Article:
When you visit the Peace Park in Hiroshima today, the story to stand and reflect upon is (for me) not one of the blinding devastation that day, but one of a young girl who survived the incineration. Her mother told her that if she made 1,000 paper cranes, a bird of hope in Japanese, she would survive. The statue is still there in the park. Covered in cranes. She didn't make it to 1,000. She died. And I still stand and think about that at this time of the year. A young child.

Monday, August 3, 2015

Nadeshiko - the flowers who waved goodbye

The word Nadeshiko became globally recognised in 2011 as the name of the Japanese soccer team who won the Women's World Cup, lifting a country still reeling from the earthquake and tsunami a few months before. Going in as the underdogs, there was something in their composure as it came to the penalty shoot-out that alluded to the victory to come. True, Team USA returned the favour four years later in a replay of the final, but I don't remember the name of that team, just that they were great sportswomen and earned their victory the hard way. But Nadeshiko is the name remembered.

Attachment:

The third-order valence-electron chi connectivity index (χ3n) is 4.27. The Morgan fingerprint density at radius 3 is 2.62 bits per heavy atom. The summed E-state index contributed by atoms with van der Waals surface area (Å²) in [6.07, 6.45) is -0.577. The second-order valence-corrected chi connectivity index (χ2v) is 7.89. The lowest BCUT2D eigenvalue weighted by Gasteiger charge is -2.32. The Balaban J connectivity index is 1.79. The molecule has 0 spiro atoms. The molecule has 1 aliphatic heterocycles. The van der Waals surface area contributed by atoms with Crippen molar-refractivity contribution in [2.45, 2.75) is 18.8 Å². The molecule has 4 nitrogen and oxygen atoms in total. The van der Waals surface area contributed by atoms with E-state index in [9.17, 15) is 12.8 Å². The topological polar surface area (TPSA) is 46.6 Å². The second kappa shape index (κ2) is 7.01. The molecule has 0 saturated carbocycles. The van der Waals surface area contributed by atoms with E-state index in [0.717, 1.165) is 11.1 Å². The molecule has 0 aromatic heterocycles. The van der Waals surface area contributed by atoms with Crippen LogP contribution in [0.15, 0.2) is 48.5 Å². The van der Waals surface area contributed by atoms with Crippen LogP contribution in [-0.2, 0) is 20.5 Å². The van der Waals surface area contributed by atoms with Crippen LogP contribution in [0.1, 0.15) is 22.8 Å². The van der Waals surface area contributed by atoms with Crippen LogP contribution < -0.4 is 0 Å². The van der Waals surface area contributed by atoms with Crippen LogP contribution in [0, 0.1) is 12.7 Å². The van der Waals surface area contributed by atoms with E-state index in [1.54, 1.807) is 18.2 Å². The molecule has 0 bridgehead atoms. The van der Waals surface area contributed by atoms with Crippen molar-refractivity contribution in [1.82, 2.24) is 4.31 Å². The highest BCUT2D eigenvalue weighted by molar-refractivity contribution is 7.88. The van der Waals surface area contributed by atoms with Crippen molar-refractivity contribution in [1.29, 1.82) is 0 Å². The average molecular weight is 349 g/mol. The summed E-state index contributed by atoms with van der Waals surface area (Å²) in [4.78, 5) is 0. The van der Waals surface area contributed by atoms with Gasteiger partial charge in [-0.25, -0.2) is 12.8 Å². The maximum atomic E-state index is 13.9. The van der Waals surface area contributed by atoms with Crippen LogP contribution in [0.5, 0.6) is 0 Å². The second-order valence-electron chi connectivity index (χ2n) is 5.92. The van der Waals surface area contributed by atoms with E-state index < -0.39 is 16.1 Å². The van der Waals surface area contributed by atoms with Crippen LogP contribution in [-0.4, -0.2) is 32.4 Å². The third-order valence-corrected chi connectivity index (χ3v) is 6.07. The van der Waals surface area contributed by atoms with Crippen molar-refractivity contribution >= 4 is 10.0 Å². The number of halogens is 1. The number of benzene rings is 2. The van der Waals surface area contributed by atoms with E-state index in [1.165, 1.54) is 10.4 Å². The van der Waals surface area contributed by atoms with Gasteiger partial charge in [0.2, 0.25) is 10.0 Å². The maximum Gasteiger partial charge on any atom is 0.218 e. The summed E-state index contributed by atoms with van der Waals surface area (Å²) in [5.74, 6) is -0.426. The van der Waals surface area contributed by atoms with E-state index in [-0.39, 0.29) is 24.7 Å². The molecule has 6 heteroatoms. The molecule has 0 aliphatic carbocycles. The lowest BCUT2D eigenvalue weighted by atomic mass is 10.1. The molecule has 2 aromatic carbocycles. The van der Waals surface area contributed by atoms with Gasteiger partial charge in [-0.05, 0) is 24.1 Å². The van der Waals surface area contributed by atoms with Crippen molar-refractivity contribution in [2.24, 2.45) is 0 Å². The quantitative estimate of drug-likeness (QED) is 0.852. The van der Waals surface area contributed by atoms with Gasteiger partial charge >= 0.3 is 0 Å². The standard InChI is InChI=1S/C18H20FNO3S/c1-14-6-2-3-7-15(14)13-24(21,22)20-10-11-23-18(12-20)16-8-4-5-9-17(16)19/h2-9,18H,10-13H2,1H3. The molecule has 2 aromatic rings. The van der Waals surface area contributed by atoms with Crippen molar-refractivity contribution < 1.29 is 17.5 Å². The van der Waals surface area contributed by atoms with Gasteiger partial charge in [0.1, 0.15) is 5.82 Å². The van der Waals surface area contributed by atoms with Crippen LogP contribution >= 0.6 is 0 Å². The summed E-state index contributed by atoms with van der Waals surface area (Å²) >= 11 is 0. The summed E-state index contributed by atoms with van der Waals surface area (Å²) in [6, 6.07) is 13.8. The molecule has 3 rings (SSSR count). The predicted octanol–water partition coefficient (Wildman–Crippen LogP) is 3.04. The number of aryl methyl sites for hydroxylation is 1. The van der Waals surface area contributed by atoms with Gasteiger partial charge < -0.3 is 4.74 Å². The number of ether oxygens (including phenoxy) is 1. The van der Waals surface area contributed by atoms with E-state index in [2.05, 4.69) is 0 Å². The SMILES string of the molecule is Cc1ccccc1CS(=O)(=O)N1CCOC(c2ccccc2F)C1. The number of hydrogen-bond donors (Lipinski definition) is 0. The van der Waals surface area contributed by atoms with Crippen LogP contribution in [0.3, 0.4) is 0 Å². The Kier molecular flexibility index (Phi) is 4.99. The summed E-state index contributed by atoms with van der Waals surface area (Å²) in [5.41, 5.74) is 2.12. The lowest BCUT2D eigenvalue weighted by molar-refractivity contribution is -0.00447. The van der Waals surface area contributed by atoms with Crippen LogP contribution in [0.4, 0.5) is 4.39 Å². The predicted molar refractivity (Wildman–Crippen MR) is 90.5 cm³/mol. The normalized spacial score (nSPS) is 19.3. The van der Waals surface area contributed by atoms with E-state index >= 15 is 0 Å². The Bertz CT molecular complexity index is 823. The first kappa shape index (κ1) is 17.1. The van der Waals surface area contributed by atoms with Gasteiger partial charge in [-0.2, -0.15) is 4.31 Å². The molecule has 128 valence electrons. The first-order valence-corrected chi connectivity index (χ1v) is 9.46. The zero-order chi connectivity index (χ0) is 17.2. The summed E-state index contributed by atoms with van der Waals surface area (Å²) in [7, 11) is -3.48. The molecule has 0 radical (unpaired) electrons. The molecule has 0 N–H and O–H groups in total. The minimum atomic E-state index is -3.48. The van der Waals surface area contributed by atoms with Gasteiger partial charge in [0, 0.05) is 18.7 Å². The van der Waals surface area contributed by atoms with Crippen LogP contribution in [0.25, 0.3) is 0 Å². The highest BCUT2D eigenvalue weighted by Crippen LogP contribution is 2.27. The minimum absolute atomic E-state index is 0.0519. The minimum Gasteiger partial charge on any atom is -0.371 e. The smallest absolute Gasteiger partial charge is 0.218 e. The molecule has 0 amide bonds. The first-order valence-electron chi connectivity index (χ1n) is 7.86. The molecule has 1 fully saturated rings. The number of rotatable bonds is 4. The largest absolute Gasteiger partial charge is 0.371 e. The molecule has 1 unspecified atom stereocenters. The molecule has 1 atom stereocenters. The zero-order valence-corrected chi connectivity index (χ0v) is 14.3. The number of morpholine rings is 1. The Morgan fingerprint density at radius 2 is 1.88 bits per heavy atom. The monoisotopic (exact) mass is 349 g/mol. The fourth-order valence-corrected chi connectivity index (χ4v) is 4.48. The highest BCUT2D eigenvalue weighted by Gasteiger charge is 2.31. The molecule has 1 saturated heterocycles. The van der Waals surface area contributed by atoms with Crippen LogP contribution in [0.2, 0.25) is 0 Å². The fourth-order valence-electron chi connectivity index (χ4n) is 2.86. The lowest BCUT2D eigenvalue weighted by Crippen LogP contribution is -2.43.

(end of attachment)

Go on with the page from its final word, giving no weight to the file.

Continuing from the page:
The meaning of the word is generally held to be synonymous with the pink flower of the same name, a bloom from the carnation family, something seen across the low hills of Japan. But it also has a second meaning in Japanese which represents the mythical connotations of womanhood and purity of spirit. Given the spirit shown when each player stepped up to take their penalty shot, the flower may as well have been forged in steel.

But Nadeshiko has one other association, looking back to the final days of World War II. Japan had lost, there was no way around that. The navy was, to all intents and purposes, non-existent, and without it the country had no way to feed and re-supply itself. The bombings of Hiroshima and Nagasaki are seen as the final blows that brought an end to the disaster of the Pacific War but before the end arrived, the kamikaze were the final toll of the Imperial bell. And the Nadeshiko were the girls who waved them goodbye.